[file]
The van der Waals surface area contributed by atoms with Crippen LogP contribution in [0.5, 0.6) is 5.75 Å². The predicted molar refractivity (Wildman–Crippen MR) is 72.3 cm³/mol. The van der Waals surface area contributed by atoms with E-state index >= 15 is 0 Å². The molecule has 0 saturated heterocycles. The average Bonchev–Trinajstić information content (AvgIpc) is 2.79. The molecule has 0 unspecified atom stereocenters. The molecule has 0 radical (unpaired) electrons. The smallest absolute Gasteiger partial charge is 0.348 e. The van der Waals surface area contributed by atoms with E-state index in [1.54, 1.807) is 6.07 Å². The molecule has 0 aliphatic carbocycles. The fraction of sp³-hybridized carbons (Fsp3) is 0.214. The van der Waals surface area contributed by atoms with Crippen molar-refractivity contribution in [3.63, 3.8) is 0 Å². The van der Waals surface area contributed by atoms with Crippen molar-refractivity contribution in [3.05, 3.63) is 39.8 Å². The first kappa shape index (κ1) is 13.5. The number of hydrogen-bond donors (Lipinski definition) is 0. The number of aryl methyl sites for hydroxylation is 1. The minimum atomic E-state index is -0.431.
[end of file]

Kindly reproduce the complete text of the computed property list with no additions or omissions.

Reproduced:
The van der Waals surface area contributed by atoms with Crippen LogP contribution in [0.5, 0.6) is 5.75 Å². The predicted molar refractivity (Wildman–Crippen MR) is 72.3 cm³/mol. The van der Waals surface area contributed by atoms with E-state index >= 15 is 0 Å². The molecule has 0 saturated heterocycles. The average Bonchev–Trinajstić information content (AvgIpc) is 2.79. The molecule has 0 unspecified atom stereocenters. The molecule has 0 radical (unpaired) electrons. The smallest absolute Gasteiger partial charge is 0.348 e. The van der Waals surface area contributed by atoms with E-state index in [1.54, 1.807) is 6.07 Å². The molecule has 0 aliphatic carbocycles. The fraction of sp³-hybridized carbons (Fsp3) is 0.214. The van der Waals surface area contributed by atoms with Crippen molar-refractivity contribution in [3.63, 3.8) is 0 Å². The van der Waals surface area contributed by atoms with Crippen molar-refractivity contribution in [3.05, 3.63) is 39.8 Å². The first kappa shape index (κ1) is 13.5. The number of hydrogen-bond donors (Lipinski definition) is 0. The number of aryl methyl sites for hydroxylation is 1. The minimum atomic E-state index is -0.431.